A few years ago, I helped a few dozen members of my audience start interviewing. In a weekly meeting, one of them said, “I worry about not paying attention to my interviewee’s answer and being stuck finding a way to respond.” That’s much more common than people realize because many interviewers edit those goofs out.
I was sweating when that happened to me in my interview with Mike Jones, an entrepreneur who sold his company to AOL. My audience, at the time, was limited to the small Los Angeles tech community, where everyone knew Mike as one of its most successful members. I felt pressure to get the interview right.
To do that, I put together pages of notes. Then I took more notes during our conversation because I think better when I take notes. At one point, while he answered my question, I tried to find a note, but it was lost in the pages floating around on my desk. I didn’t hear his answer to my question. He paused. It was my turn to talk.
What could I do? If he had said something poignant and I shot back an irrelevant question, I’d seem insensitive. If I admitted I didn’t pay attention, I could lose credibility. I paused for a moment and suddenly came up with a question that I felt would always be relevant: “What’s your motivation?” Then I explained that I admired the hard work he put in, years after selling his company. Why was he putting himself through it?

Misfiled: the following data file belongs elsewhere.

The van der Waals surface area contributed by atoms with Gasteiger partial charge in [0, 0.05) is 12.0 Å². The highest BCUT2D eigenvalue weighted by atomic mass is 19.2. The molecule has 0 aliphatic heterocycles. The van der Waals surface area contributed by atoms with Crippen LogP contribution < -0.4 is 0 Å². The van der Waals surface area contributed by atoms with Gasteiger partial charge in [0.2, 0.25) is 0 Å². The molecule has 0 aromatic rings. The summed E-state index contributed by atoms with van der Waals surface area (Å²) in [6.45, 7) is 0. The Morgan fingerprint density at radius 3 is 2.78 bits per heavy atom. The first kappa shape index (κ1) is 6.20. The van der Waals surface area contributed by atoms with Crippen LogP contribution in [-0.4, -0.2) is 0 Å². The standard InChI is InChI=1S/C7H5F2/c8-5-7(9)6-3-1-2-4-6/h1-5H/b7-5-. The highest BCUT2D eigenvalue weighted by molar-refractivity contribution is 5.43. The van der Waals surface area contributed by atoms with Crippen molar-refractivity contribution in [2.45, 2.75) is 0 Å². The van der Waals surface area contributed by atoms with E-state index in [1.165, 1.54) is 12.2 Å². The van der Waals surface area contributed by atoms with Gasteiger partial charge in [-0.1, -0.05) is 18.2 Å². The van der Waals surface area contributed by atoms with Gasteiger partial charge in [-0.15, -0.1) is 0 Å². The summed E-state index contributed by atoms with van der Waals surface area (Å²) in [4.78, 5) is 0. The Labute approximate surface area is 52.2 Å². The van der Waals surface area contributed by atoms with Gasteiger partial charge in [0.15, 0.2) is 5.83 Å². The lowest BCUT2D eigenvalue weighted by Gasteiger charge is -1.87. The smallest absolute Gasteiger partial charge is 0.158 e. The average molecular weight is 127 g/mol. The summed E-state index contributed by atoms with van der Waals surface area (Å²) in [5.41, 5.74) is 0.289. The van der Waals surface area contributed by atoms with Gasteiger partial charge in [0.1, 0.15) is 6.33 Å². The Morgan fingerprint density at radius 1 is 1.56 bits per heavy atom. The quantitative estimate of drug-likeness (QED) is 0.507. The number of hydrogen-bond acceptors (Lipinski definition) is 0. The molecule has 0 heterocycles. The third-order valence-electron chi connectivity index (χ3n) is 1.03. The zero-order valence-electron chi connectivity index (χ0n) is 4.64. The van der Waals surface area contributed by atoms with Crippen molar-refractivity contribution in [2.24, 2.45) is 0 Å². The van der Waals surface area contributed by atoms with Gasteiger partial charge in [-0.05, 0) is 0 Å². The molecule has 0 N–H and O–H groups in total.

It worked. Why? Because I genuinely wonder what motivates all my guests. And it’s a question I feel is relevant no matter what my guests say. If they tell me about something painful they did, it makes sense to ask “what’s your motivation?” so I could understand why they put themselves through the difficulty. If they tell me about something heroic, “what’s your motivation?” fits too. If they tell me about their childhood, “what’s your motivation?” can be a good follow-up.
In the early days, I got stuck like that often because I was still nervous. So I kept the “what’s your motivation?” question in the back of my mind and used it as needed.
If you’re ever stuck, find your own “in case of emergency” questions. Here are some examples:
Listening to you, I can see you work hard. I have to pause and ask: what’s your motivation?
Before we continue, I want to check in: how is this interview going for you?
I hate to switch gears, but with so little time together, I have to ask you about …
And if you have more guts than I did when I started, go with, “I’m sorry. I’m so new at this that I was overly worried about my notes and missed what you said.”
Like all things in life, it’s okay to make mistakes while interviewing. What’s important is that you recover and keep going.